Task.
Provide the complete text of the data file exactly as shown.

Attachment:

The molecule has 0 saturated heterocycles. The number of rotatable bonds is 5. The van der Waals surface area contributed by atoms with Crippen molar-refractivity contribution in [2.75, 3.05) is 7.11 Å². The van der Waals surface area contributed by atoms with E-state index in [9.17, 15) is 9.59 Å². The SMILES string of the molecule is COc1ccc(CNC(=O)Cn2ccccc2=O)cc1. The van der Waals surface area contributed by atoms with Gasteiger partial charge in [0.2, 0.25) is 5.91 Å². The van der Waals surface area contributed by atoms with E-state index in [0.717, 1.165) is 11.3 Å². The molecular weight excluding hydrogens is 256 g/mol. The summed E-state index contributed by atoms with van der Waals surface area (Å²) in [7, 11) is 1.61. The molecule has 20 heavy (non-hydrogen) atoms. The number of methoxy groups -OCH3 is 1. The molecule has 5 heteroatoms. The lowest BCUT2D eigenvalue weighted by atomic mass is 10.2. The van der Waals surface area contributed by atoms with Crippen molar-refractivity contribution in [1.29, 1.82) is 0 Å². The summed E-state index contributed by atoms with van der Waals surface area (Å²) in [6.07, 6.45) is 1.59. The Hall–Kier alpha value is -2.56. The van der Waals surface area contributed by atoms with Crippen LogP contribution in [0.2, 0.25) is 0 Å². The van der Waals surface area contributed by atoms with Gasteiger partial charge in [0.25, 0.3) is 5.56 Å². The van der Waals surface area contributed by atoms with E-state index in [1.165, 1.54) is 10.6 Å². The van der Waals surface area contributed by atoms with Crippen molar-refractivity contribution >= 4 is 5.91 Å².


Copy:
The molecule has 0 saturated heterocycles. The number of rotatable bonds is 5. The van der Waals surface area contributed by atoms with Crippen molar-refractivity contribution in [2.75, 3.05) is 7.11 Å². The van der Waals surface area contributed by atoms with E-state index in [9.17, 15) is 9.59 Å². The SMILES string of the molecule is COc1ccc(CNC(=O)Cn2ccccc2=O)cc1. The van der Waals surface area contributed by atoms with Gasteiger partial charge in [0.2, 0.25) is 5.91 Å². The van der Waals surface area contributed by atoms with E-state index in [0.717, 1.165) is 11.3 Å². The molecular weight excluding hydrogens is 256 g/mol. The summed E-state index contributed by atoms with van der Waals surface area (Å²) in [7, 11) is 1.61. The molecule has 20 heavy (non-hydrogen) atoms. The number of methoxy groups -OCH3 is 1. The molecule has 5 heteroatoms. The lowest BCUT2D eigenvalue weighted by atomic mass is 10.2. The van der Waals surface area contributed by atoms with Crippen molar-refractivity contribution in [1.29, 1.82) is 0 Å². The summed E-state index contributed by atoms with van der Waals surface area (Å²) in [6.07, 6.45) is 1.59. The Hall–Kier alpha value is -2.56. The van der Waals surface area contributed by atoms with Crippen LogP contribution in [0.2, 0.25) is 0 Å². The van der Waals surface area contributed by atoms with Gasteiger partial charge in [0.25, 0.3) is 5.56 Å². The van der Waals surface area contributed by atoms with E-state index in [1.165, 1.54) is 10.6 Å². The van der Waals surface area contributed by atoms with Crippen molar-refractivity contribution >= 4 is 5.91 Å².